Operating alone and unarmed on the bottom of the sea, the U.S. Navy's smallest nuclear-powered submarine is one of its biggest weapons. Tied up at a pier, the boat with the bright orange sail looks absolutely minuscule, innocent and out of place beside its big brothers, the fleet's huge missile-carrying and attack submarines, but it can dive deeper, stay down for a month, and accomplish missions far beyond the capabilities of any of them. The ship has been cloaked in mystery. It wasn't commissioned or given a name, and even today it is hardly known beyond a select fraternity of sailors and scientists. They simply call it the NR-1.
The little submarine was born in controversy, served in secrecy, survived potential catastrophe on numerous occasions, and is still in operation almost forty years after being conceived. It was and remains the only one of its kind ever built.
The story of the NR-1 is told against the tense background of the Cold War and peopled with such rich characters as the acerbic Admiral Hyman Rickover, ocean scientist Robert Ballard (who found the Titanic), the designers and builders who faced almost impossible tasks to give life to the ship, the unique officers and sailors who took the little boat down into depths on covert missions, and the families who waited for them on shore, unaware that there would be no escape if the boat ran into trouble.
Dark Waters: An Insider's Account of the NR-1, the Cold War's Undercover Nuclear Sub is a thrill-a-minute book of submarine adventure, imminent danger, personal bravery, technological wonder and historic discovery. It will be a proud addition to the shelves of readers who love stories of the sea, history and intrigue.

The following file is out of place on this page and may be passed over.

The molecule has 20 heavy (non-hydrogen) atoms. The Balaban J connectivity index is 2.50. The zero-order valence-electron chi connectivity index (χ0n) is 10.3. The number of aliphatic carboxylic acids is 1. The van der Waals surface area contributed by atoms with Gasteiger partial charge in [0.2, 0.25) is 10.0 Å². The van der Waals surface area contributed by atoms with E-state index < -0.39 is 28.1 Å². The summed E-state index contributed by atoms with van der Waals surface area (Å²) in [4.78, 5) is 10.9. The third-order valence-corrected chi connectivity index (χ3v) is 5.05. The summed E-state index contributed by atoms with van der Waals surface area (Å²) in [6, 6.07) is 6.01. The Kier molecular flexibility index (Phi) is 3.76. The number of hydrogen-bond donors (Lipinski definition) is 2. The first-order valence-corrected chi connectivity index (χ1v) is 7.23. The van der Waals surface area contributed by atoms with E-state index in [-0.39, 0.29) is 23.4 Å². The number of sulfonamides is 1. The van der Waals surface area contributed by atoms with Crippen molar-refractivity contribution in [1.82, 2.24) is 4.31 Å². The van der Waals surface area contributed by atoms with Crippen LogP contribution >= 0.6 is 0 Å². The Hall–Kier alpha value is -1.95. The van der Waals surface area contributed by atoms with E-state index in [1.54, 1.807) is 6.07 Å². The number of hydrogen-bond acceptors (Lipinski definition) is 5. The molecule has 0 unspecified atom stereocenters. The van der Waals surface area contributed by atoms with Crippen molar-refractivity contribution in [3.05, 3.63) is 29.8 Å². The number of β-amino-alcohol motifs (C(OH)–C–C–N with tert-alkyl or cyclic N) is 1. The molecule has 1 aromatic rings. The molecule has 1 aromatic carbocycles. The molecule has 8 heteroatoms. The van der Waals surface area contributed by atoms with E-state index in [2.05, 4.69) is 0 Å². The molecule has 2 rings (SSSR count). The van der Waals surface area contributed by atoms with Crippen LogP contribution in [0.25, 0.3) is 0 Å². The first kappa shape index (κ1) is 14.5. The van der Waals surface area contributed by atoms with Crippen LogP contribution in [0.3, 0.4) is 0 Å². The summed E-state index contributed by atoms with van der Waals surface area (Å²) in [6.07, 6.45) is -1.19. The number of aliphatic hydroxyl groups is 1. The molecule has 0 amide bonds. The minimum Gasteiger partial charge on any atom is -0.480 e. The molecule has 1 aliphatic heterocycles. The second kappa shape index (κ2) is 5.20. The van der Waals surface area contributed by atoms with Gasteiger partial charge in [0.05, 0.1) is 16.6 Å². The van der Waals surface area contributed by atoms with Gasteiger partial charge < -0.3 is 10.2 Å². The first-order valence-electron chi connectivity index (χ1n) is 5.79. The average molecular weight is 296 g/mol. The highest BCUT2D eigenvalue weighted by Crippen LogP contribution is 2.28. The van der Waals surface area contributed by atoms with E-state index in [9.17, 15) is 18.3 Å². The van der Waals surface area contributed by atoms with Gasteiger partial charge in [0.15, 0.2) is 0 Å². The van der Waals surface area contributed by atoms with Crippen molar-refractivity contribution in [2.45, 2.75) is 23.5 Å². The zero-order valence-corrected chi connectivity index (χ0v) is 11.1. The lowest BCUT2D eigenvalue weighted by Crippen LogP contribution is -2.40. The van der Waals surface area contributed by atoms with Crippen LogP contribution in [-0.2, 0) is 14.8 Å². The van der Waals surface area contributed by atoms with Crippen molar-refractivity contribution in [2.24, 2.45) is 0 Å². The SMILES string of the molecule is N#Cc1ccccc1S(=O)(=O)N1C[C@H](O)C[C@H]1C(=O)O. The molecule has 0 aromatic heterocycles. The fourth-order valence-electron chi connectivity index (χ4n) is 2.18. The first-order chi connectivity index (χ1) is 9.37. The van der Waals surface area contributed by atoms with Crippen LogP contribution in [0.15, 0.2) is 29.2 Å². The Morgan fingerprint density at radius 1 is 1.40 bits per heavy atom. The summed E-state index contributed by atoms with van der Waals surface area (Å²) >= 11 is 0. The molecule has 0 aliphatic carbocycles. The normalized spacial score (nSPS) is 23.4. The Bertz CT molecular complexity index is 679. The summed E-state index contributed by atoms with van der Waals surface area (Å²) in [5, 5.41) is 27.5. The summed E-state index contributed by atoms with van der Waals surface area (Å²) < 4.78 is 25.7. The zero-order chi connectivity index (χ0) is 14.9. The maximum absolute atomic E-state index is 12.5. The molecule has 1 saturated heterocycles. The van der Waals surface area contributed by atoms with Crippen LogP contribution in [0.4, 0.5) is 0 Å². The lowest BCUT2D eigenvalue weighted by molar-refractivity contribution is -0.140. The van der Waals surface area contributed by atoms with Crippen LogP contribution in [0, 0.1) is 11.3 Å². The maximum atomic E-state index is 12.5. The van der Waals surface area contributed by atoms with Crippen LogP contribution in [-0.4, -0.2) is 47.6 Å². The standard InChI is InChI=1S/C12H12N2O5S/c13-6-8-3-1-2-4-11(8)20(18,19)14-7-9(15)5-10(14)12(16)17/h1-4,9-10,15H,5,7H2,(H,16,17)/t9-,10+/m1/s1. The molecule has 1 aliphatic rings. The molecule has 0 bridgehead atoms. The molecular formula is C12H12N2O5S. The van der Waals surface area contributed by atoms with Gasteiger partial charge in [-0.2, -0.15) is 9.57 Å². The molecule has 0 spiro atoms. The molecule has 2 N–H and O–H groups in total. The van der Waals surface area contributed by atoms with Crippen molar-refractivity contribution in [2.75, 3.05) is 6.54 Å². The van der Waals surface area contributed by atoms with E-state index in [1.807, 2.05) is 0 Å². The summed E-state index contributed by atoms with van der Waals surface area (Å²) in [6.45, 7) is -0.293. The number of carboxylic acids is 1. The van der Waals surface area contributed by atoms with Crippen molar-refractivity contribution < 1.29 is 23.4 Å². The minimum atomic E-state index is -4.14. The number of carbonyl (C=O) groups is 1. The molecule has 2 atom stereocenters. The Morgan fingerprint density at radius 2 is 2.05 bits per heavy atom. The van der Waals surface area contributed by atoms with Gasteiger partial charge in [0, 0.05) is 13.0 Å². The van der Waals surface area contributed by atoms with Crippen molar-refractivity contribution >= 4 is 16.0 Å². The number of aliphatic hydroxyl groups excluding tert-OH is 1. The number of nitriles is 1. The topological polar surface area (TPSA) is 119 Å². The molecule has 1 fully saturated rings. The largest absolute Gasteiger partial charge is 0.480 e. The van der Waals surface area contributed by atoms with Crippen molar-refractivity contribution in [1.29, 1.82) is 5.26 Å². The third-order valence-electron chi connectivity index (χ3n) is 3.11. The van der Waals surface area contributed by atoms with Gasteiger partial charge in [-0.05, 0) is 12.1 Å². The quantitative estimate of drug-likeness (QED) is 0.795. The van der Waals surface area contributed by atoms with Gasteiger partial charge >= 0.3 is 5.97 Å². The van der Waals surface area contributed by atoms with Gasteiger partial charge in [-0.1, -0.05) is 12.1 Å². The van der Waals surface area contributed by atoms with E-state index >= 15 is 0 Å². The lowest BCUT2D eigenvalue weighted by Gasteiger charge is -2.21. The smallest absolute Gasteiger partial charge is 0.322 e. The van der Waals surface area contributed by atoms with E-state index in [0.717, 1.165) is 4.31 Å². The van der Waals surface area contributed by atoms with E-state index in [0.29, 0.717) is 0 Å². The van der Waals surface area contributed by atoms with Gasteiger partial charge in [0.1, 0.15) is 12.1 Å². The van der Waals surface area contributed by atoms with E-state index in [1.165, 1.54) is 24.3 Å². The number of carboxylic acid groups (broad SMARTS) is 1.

|Product dimensions:||5.50(w) x 6.50(h) x 1.20(d)|
About the Author
He later became a design and production engineer at the Electric Boat Division of General Dynamics, and a program manager for the development and production of shipboard navigational equipment at Sperry Aerospace and Marine Systems.
He was also the founder and president of Program Support Associates. A Consulting Engineering firm that developed and supported accounting software that tracks US Navy congressional appropriation funding. The firm had offices in Charlottesville and Arlington, Virginia, and in San Diego, California. He grew the company in size to 50 people with offices in those three cities before it was sold.
Mr. Vyborny is now retired and living in the Caribbean.
Don Davis, an award-winning news correspondent for thirty years, with assignments from Vietnam to the White House, has written over two dozen books.